Church of God Restoration appears to flout public health orders with indoor service
WINNIPEG -- Manitoba RCMP and the province is investigating, after a church that’s already facing thousands of dollars in fines, appeared to ignore public health orders again.
The Church of God Restoration in the RM of Hanover held an in-person service Sunday service and live-streamed it on Facebook. Nobody in the video appears to be wearing a mask or keeping their distance.
Under the current restrictions, places of worship can hold drive-in services, but parishioners still aren’t allowed to gather indoors.
“It seems like a lot of us haven’t been gathering,” said one speaker who stood at the pulpit. “This morning I think it’s time to celebrate our gathering,” he said, as cheers erupted from the pews.
At one point during the service, around 40 children got up and began singing.
“Things like this pose a risk to the public,” said chief provincial public health officer Dr. Brent Roussin Monday.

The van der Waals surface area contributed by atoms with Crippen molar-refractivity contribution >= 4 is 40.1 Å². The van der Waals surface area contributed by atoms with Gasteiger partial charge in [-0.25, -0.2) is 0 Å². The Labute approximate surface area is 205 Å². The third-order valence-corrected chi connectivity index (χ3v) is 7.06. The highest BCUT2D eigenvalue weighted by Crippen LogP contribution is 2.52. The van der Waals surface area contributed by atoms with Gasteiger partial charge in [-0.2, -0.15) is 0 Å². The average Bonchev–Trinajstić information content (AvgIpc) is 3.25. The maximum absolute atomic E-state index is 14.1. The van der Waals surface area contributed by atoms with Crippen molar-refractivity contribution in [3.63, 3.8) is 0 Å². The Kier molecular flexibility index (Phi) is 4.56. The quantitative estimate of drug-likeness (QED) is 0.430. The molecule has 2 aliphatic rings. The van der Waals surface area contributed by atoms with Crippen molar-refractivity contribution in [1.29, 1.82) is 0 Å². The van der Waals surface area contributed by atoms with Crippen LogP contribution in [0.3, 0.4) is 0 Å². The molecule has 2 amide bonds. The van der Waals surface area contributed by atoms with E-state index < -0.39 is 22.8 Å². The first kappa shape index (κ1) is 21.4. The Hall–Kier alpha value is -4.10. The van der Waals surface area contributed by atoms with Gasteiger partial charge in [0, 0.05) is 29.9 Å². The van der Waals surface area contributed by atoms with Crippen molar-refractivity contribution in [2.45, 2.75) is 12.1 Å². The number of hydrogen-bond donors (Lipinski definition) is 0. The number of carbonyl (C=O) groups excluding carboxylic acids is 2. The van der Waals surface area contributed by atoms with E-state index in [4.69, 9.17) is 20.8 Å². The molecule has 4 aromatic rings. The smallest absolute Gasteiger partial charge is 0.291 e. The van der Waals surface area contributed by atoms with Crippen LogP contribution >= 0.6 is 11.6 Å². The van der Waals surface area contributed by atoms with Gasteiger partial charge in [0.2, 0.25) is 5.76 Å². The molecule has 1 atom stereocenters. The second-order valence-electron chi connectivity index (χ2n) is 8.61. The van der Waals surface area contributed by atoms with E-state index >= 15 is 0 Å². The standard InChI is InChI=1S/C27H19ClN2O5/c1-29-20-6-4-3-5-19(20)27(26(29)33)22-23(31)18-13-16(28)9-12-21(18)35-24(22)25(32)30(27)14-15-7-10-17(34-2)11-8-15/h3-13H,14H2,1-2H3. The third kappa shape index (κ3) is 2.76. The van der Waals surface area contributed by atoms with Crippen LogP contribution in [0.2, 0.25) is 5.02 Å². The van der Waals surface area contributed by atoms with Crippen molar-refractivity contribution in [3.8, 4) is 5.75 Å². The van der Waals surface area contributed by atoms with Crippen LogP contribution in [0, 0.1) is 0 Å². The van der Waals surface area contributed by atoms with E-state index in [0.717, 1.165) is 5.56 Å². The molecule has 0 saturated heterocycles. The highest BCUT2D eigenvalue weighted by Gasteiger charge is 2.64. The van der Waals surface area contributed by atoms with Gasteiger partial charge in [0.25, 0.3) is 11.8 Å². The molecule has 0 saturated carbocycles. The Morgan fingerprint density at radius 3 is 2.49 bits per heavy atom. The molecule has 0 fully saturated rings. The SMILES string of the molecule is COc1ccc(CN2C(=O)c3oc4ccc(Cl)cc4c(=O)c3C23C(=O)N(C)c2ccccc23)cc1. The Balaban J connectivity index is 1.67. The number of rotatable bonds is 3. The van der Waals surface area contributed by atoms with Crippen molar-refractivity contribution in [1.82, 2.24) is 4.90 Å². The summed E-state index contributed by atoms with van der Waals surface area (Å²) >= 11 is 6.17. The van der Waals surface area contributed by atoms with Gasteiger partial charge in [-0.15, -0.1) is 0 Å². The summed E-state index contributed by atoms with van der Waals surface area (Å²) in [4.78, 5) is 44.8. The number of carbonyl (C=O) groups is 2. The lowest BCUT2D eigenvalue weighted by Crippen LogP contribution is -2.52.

Roussin said the province has the power to shut the church’s doors if the gatherings continue.
“There is an ability to have a health hazard order and close a premise. There are a lot of enforcement options.”
The province hasn’t said whether any tickets have been handed out to worshippers who attended Sunday’s service. The Manitoba government is expected to provide an update on enforcement Tuesday.
CTV News has reached out to the Church of God Restoration for comment and hasn’t heard back.
The church has previously said the public health restrictions are unconstitutional and violate freedom of religion.
The place of worship is facing thousands of dollars in fines, in connection to church services and an anti-mask rally in Steinbach.
The Church of God Restoration also has a congregation in Aylmer, Ont.
Worshippers have also ignored emergency orders in that community.
“The congregation in Aylmer has become quite well known,” said Stan Fowler, a professor of theology at the Heritage College and Seminary in Cambridge, Ont., which is about an hour north of Aylmer.
“While I sympathize with the church’s concern, I’m not sure this is a case that merits civil disobedience,” said Fowler.
Kristopher Kinsinger, a lawyer from Waterloo, Ont., who also serves on the board of directors of the Christian Legal Fellowship, said if the church refuses to follow public health orders, the situation may escalate.
“Some of these churches that have taken a really strong stance (are putting) the province in an awkward spot, and it may have no choice but to put up barriers,” said Kinsinger. “All of us would want to avoid (that) if we can.”